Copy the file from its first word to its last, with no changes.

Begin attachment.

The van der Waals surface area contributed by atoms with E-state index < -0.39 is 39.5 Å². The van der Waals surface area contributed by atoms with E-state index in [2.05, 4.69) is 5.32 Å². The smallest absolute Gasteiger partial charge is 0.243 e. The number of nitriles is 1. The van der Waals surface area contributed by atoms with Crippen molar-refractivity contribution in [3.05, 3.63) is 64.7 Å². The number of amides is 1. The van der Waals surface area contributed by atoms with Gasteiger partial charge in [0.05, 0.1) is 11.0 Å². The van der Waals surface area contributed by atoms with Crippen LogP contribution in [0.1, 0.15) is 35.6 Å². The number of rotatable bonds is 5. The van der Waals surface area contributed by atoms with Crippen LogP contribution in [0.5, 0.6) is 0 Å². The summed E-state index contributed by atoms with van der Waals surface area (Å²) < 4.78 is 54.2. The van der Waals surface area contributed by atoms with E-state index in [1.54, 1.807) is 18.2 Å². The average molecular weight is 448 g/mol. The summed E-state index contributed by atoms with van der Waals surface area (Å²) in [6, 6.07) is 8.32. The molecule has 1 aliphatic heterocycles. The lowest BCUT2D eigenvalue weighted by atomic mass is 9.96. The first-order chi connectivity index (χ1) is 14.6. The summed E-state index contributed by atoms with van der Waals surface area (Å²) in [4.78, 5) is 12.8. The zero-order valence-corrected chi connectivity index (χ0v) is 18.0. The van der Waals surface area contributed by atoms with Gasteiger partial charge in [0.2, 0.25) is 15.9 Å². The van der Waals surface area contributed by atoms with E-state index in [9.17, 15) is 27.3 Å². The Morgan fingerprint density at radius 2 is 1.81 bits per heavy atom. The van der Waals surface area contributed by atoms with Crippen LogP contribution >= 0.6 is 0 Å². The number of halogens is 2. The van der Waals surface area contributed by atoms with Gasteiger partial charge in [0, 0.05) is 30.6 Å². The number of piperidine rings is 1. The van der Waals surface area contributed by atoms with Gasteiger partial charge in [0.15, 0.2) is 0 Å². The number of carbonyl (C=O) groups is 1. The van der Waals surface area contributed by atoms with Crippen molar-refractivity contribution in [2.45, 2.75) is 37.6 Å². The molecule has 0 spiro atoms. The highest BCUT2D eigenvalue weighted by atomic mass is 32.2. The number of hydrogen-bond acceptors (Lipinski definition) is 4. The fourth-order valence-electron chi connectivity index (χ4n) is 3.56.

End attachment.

The van der Waals surface area contributed by atoms with E-state index < -0.39 is 39.5 Å². The van der Waals surface area contributed by atoms with E-state index in [2.05, 4.69) is 5.32 Å². The smallest absolute Gasteiger partial charge is 0.243 e. The number of nitriles is 1. The van der Waals surface area contributed by atoms with Crippen molar-refractivity contribution in [3.05, 3.63) is 64.7 Å². The number of amides is 1. The van der Waals surface area contributed by atoms with Gasteiger partial charge in [0.05, 0.1) is 11.0 Å². The van der Waals surface area contributed by atoms with Crippen LogP contribution in [0.1, 0.15) is 35.6 Å². The number of rotatable bonds is 5. The van der Waals surface area contributed by atoms with Crippen LogP contribution in [0.5, 0.6) is 0 Å². The summed E-state index contributed by atoms with van der Waals surface area (Å²) < 4.78 is 54.2. The van der Waals surface area contributed by atoms with E-state index in [1.54, 1.807) is 18.2 Å². The average molecular weight is 448 g/mol. The summed E-state index contributed by atoms with van der Waals surface area (Å²) in [6, 6.07) is 8.32. The molecule has 1 aliphatic heterocycles. The lowest BCUT2D eigenvalue weighted by atomic mass is 9.96. The first-order chi connectivity index (χ1) is 14.6. The summed E-state index contributed by atoms with van der Waals surface area (Å²) in [4.78, 5) is 12.8. The zero-order valence-corrected chi connectivity index (χ0v) is 18.0. The van der Waals surface area contributed by atoms with Gasteiger partial charge in [0.2, 0.25) is 15.9 Å². The van der Waals surface area contributed by atoms with E-state index in [9.17, 15) is 27.3 Å². The Morgan fingerprint density at radius 2 is 1.81 bits per heavy atom. The van der Waals surface area contributed by atoms with Crippen LogP contribution >= 0.6 is 0 Å². The number of halogens is 2. The van der Waals surface area contributed by atoms with Gasteiger partial charge in [0, 0.05) is 30.6 Å². The number of piperidine rings is 1. The van der Waals surface area contributed by atoms with Gasteiger partial charge in [0.15, 0.2) is 0 Å². The number of carbonyl (C=O) groups is 1. The van der Waals surface area contributed by atoms with Crippen molar-refractivity contribution in [2.45, 2.75) is 37.6 Å². The molecule has 0 spiro atoms. The highest BCUT2D eigenvalue weighted by atomic mass is 32.2. The number of hydrogen-bond acceptors (Lipinski definition) is 4. The fourth-order valence-electron chi connectivity index (χ4n) is 3.56.